Housing market is ‘sobering,' or it's time to buy
- Cheaper homes hit hardest by price declines
- Why it's time to buy a home
- Help from family has its costs
- It's not the end of the world as we know it
- Soros is selling his gold — should you?
Now, housing values overall are back to about 2003 levels, Hoak writes in her story. That's just one reason the Harvard University's Joint Center for Housing Studies calls the market's outlook "sobering."
But others are saying "opportunity." A story by our colleagues at The Wall Street Journal describes several reasons why now is a great time to buy a home.
Read those stories, plus find out why Chuck Jaffe says investors should think of risk as a chance to win, not just lose.
— Andrea Coombes , Personal Finance editor
The values on the country's most modestly priced homes fell steeper than their upscale counterparts during the downturn, according to a report released Monday by Harvard University's Joint Center for Housing Studies.
Read more: Cheaper homes hit hardest by price declines.
Back in June 2006, when the housing market peaked, the prospect of a five-year national housing bust seemed unimaginable to most people. And yet here we are, with the latest Standard & Poor's Case-Shiller index showing that prices hit new bear-market lows, falling back to 2002 levels nationally and to 1990s levels in some battered regions.
Read more: Why it's time to buy a home.
Since borrowing $8,000 from his older brother and $2,000 from a friend to start a jewelry business, Andres Arango says both relationships have soured.
Read more: Help from family has its costs.
Treasury Secretary Timothy Geithner urges global regulators to develop common standards to ensure that institutions trading in the uncleared derivatives market have sufficient collateral, or margin, to weather future economic crises.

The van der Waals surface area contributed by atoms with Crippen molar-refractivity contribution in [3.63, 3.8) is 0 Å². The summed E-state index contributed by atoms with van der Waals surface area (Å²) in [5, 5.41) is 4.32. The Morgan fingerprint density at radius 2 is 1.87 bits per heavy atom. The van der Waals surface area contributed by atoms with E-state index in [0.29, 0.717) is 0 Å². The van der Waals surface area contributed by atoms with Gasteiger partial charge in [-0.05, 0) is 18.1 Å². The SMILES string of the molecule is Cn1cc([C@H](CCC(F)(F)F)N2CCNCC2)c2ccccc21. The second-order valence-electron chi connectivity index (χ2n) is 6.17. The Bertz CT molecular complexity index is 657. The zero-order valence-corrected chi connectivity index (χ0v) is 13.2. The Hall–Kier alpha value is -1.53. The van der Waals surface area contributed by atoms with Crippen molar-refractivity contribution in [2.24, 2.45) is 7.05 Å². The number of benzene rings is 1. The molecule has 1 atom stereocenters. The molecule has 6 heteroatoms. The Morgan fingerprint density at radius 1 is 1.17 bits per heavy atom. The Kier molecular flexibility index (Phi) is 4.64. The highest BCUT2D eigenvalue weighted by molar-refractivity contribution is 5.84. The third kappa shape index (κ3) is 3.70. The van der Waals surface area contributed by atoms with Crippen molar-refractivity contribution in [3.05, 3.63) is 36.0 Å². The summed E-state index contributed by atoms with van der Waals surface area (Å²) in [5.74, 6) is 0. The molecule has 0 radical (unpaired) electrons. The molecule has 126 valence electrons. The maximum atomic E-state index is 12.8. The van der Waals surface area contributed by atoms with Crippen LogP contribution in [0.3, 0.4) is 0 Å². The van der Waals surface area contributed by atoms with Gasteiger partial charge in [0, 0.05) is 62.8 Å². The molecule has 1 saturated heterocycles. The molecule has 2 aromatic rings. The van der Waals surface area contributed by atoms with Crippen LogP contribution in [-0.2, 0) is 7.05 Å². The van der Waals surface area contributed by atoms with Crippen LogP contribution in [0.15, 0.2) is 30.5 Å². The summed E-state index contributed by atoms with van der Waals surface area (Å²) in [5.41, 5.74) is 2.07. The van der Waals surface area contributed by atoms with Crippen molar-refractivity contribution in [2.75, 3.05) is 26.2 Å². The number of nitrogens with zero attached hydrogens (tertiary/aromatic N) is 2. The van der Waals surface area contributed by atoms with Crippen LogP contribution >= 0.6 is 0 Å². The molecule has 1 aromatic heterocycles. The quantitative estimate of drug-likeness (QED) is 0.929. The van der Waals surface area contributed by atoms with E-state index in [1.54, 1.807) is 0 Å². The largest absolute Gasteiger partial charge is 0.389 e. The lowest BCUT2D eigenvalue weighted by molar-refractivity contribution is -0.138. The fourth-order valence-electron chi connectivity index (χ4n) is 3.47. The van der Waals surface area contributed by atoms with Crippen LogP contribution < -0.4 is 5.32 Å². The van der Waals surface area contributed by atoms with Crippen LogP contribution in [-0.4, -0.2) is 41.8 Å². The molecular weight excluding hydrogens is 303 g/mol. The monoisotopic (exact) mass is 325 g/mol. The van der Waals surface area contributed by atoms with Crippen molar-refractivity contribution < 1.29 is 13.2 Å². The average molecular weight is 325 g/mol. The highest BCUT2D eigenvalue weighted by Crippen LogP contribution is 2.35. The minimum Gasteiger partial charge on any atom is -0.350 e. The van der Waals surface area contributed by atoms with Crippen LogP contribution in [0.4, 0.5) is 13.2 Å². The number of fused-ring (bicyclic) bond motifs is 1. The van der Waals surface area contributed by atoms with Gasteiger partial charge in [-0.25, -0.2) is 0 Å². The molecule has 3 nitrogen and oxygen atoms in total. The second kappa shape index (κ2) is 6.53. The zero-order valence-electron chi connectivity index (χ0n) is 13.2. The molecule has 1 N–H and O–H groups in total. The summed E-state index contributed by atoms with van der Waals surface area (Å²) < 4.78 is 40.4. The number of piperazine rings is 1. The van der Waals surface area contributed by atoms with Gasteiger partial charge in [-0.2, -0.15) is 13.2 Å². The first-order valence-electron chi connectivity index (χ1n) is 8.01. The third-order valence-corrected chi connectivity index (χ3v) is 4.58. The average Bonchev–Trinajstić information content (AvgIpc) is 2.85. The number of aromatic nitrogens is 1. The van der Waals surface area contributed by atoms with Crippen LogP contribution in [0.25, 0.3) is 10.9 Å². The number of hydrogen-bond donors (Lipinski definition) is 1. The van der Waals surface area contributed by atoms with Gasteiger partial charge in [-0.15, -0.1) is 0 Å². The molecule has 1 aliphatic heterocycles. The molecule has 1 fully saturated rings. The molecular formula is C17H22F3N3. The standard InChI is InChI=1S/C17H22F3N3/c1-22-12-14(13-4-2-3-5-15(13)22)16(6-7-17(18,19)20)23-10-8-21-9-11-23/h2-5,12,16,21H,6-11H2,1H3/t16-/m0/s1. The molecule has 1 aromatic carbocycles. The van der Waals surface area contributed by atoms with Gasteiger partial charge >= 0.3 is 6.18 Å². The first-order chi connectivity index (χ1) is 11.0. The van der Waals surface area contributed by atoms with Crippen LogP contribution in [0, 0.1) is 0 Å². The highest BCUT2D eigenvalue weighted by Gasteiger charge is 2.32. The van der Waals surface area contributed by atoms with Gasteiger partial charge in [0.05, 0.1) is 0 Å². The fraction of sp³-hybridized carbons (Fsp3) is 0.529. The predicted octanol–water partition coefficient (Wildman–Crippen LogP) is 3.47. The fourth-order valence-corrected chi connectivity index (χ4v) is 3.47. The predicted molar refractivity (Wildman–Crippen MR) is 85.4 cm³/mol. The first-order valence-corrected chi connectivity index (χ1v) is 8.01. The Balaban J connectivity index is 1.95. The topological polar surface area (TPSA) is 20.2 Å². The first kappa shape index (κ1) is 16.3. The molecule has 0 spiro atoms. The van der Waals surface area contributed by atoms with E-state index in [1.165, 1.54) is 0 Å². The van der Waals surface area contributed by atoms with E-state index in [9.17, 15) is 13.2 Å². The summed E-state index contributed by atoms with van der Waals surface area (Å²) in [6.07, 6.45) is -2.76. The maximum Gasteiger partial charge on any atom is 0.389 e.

Read more: Geithner urges global capital rules for swaps.
The political process may be harsh but that doesn't mean the Senate shouldn't vet nominations to the Federal Reserve, writes Steve Goldstein
Read more: Failed Fed nominee didn't get Nobel for politics.
Peter Diamond, the Nobel prize winning economist, has announced that he will not pursue his nomination to the Fed board of governors in face of strong Republican opposition.
Read more: Diamond exits fight for Fed board seat.
This week's market selloff has brought a sloth of bears out of hiding. All of a sudden, they have plenty of ammunition.
Read more: It's not the end of the world as we know it.
With summer around the bend, investors are fretting about the return of something much more unpleasant: the bear market.
Read more: Economy points down, takes market with it.
Most people don't understand risk. They see it as a chance to lose. In fact, risk is a chance to win. Or, as described in one of the more interesting research papers to cross my desk in a long while, "risk is payment for a chance to reach our aspirations."
Read more: Investors need to take a chance on risk.
Rising fuel costs prompt a trade group to slash profit forecasts. But the industry is far better prepared to meet the challenge than during the pervious oil-price spike.
Read more: Airlines ‘robbed' again.
The world's most populous region is the place to watch for innovation and opportunity, writes columnist Ben Weiss in his debut column for MarketWatch.
Read more: Why Asia? It's ‘where the money is.'
Goldman's current defense of its actions during the 2007 meltdown of the mortgage industry flies in the face of immense profits it made during that time, writes David Weidner.
Read more: Goldman hedges its mortgage hedges.
Five down weeks on Wall Street has some investment letters speaking about another stock-market crash, reports Peter Brimelow.
Read more: Five down weeks stir crash whispers.
Every bubble has a blow-out phase — a moment when the price goes through the roof. Gold hasn't gotten there yet, writes columnist Matthew Lynn.
Read more: Soros is selling his gold — should you too?